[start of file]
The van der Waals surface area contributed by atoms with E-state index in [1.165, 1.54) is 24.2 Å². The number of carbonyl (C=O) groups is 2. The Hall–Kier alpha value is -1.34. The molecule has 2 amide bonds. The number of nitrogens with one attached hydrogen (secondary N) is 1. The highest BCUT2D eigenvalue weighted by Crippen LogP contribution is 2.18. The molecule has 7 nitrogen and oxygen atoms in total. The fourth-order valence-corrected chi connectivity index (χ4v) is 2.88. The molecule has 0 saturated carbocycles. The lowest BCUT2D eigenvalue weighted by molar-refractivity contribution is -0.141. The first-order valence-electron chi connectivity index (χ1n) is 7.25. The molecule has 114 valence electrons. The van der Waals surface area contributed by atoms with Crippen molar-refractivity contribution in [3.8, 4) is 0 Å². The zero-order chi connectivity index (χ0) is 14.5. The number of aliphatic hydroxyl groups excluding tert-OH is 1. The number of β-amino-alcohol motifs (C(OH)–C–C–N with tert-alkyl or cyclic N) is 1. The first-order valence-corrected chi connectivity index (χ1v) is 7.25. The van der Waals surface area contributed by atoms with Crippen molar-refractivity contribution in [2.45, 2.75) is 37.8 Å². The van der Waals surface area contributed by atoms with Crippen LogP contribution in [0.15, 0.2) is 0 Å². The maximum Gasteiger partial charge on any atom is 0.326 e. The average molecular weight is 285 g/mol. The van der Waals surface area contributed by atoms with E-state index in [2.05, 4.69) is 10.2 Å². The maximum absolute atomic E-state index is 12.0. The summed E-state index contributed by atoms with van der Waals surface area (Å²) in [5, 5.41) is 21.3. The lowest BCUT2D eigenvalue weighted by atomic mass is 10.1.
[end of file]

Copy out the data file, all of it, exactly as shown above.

The van der Waals surface area contributed by atoms with E-state index in [1.165, 1.54) is 24.2 Å². The number of carbonyl (C=O) groups is 2. The Hall–Kier alpha value is -1.34. The molecule has 2 amide bonds. The number of nitrogens with one attached hydrogen (secondary N) is 1. The highest BCUT2D eigenvalue weighted by Crippen LogP contribution is 2.18. The molecule has 7 nitrogen and oxygen atoms in total. The fourth-order valence-corrected chi connectivity index (χ4v) is 2.88. The molecule has 0 saturated carbocycles. The lowest BCUT2D eigenvalue weighted by molar-refractivity contribution is -0.141. The first-order valence-electron chi connectivity index (χ1n) is 7.25. The molecule has 114 valence electrons. The van der Waals surface area contributed by atoms with Crippen molar-refractivity contribution in [3.8, 4) is 0 Å². The zero-order chi connectivity index (χ0) is 14.5. The number of aliphatic hydroxyl groups excluding tert-OH is 1. The number of β-amino-alcohol motifs (C(OH)–C–C–N with tert-alkyl or cyclic N) is 1. The first-order valence-corrected chi connectivity index (χ1v) is 7.25. The van der Waals surface area contributed by atoms with Crippen molar-refractivity contribution in [2.45, 2.75) is 37.8 Å². The van der Waals surface area contributed by atoms with Crippen LogP contribution in [0.15, 0.2) is 0 Å². The maximum Gasteiger partial charge on any atom is 0.326 e. The average molecular weight is 285 g/mol. The van der Waals surface area contributed by atoms with E-state index in [2.05, 4.69) is 10.2 Å². The maximum absolute atomic E-state index is 12.0. The summed E-state index contributed by atoms with van der Waals surface area (Å²) in [5, 5.41) is 21.3. The lowest BCUT2D eigenvalue weighted by atomic mass is 10.1.